“Their story was about a lot more than hunting seabirds and whales,” Mike said.

“Their seabirds were in rapid decline, the birds' food sources gone and their bellies full of plastic; while the whales were so riddled with mercury and PCBs that they were toxic to eat.

“It seemed these faraway islands had a story that we all needed to hear, the pollution was coming from us not from the Faroes.

“As much as they defend the hunting against outside criticism, they know that it is deeply unpopular outside of the Faroes, but there was a feeling amongst many that this was a tradition that would end, and that it should be documented.

“Most of the Faroese population have vastly reduced the amount of whale they eat, so there were others including our main characters, who wanted the film to send a message to the world that the Faroes were a warning to us all, that they may be the first to feel the effects of how badly polluted the seas are, but if we don't act now we'll be next.”

Personal journey

The Scottish filmmaker made his own personal journey while making the documentary.

“This film has been my rehabilitation after having encephalitis while finishing my first film The Guga Hunters of Ness for BBC Scotland (first premiered in 2011).

"I was told I wouldn’t be able to work and had to learn to walk again, so this film was what pushed me in to make a full recovery.”

Mike’s film was well received by the local community it features, so much that they gave him an award which has only been handed out twice before since the 60s, and on both occasions to Danish ministers only.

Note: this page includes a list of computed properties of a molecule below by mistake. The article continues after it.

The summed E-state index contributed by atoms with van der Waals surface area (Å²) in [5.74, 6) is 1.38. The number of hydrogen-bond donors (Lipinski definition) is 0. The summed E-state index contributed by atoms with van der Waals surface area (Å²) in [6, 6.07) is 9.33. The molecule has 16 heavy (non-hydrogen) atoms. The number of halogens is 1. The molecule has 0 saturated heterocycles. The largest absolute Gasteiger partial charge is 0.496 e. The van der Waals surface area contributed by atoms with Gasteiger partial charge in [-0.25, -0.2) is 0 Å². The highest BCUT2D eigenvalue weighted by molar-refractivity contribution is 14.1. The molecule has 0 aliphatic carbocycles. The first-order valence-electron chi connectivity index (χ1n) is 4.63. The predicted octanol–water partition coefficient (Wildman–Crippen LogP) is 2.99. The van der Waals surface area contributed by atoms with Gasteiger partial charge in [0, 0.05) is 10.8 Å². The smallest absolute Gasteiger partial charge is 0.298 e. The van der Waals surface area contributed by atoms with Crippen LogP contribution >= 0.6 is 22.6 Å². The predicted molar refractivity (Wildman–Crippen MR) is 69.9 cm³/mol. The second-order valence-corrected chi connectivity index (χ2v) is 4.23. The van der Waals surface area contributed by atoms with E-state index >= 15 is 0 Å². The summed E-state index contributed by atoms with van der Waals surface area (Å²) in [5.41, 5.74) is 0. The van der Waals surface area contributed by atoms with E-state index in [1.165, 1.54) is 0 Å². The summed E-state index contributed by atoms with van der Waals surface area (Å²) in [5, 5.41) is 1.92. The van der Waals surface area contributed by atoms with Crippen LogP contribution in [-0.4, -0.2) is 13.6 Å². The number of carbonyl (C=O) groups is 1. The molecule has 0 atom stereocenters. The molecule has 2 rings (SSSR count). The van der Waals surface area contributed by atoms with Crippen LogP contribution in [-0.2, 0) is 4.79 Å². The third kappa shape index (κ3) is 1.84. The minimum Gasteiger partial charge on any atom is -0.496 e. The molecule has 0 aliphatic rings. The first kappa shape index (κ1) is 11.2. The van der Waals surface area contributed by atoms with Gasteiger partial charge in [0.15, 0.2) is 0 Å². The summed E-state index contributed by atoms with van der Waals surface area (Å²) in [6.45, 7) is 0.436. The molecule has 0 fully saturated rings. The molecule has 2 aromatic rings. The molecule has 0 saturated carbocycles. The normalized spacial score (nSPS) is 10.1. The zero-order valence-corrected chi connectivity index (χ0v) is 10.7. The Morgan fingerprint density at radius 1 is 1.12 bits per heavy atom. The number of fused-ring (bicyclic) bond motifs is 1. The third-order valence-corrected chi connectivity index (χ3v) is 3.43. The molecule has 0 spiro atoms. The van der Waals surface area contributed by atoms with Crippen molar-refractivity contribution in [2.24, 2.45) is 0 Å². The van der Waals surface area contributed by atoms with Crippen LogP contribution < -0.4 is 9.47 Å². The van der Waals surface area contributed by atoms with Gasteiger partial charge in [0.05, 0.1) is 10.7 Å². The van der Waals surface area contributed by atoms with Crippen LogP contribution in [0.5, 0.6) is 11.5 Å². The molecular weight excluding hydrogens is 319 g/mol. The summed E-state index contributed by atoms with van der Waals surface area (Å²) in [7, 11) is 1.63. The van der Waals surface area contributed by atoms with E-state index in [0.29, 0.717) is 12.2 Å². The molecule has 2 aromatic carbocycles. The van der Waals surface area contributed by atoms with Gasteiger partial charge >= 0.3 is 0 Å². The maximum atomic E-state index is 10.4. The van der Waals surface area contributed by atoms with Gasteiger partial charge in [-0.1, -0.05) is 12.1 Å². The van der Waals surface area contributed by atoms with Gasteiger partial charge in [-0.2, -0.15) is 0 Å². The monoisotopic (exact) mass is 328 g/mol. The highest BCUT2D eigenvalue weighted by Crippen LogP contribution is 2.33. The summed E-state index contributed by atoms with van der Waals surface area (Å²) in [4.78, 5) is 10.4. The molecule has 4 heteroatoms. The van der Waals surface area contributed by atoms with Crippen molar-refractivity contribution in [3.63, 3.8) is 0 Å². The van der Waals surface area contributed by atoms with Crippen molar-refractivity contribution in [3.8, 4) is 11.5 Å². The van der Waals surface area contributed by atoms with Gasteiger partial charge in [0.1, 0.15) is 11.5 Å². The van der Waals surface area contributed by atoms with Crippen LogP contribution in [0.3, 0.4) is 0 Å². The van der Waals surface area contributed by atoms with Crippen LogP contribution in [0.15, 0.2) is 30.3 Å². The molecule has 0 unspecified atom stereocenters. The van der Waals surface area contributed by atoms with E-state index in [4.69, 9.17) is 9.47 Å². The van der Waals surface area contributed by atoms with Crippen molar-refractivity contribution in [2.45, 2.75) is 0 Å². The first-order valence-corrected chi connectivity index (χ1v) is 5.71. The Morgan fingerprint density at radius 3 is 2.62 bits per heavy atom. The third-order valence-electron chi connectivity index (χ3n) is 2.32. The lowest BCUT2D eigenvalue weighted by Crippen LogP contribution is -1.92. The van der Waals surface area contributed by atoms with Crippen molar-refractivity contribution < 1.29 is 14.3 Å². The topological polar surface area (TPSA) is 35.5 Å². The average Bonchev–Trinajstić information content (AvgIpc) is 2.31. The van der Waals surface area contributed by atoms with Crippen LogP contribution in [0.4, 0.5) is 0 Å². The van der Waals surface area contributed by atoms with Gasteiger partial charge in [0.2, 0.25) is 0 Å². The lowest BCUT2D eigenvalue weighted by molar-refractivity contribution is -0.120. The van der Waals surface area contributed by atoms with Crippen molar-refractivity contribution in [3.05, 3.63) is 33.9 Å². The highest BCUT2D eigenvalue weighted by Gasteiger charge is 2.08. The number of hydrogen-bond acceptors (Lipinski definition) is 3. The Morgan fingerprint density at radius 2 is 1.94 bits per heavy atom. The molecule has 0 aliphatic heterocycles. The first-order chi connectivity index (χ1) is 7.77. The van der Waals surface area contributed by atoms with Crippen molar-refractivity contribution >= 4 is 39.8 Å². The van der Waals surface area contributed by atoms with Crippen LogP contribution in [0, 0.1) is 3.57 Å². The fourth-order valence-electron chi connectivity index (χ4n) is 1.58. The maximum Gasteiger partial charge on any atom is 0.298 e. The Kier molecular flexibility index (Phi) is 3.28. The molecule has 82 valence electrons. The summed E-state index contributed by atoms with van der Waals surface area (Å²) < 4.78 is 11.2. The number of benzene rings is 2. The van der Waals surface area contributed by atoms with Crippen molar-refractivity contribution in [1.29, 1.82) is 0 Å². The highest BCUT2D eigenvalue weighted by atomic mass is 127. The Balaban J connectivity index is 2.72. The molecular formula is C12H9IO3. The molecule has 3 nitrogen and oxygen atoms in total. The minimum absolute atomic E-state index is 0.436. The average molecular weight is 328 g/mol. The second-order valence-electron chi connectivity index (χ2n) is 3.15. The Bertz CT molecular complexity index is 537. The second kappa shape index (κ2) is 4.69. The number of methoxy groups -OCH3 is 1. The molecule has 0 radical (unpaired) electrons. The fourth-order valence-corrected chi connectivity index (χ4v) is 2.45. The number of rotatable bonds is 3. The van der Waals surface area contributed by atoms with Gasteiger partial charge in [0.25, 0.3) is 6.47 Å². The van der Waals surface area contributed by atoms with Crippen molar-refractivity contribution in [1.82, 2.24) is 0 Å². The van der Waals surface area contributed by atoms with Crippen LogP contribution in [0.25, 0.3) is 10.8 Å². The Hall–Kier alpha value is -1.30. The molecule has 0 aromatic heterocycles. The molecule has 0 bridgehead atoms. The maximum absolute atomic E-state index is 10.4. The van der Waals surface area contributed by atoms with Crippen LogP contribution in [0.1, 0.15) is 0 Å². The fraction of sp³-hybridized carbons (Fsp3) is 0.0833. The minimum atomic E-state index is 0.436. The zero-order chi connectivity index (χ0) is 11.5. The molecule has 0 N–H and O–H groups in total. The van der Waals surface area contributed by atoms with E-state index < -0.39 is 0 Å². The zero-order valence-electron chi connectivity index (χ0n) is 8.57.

His name is written on the award along with the following words: “For your observant eye and untiring energy to describe a Faroese family’s attachment to nature and their effort for generations to get food on the table in the middle of the North Atlantic maelstrom, Filmsfelagio award you with Arsins andovsfiskur 2018 – andovsfiskur is the biggest fish of the catch. It went to the man who sat with the oars, keeping the boat on the fishing ground, while the others were fishing.”

The film, which premiered at Edinburgh International Film Festival in 2016, has chalked up awards including the prestigious Peabody award for best documentary and the Grand Jury winner of the annual New York documentary film festival DOC NYC.

The Islands and the Whales was also nominated for an Emmy and BAFTA Scotland.

It was originally shown on BBC Scotland on December 15 and it is available to view on BBC iPlayer until January 14.

Following that date it will be available on other broadcasters including Amazon Prime, Vimeo and iTunes.

The showing of the film comes in the wake of what was supposed to be Glasgow’s hosting of the United Nations Climate Change Conference (COPD) in November this year, and the countdown to the re-scheduling of the event for November 2021.

Mike’s film production company is called Intrepid Cinema.

He is currently working on his next film, Poetry of Cowboys.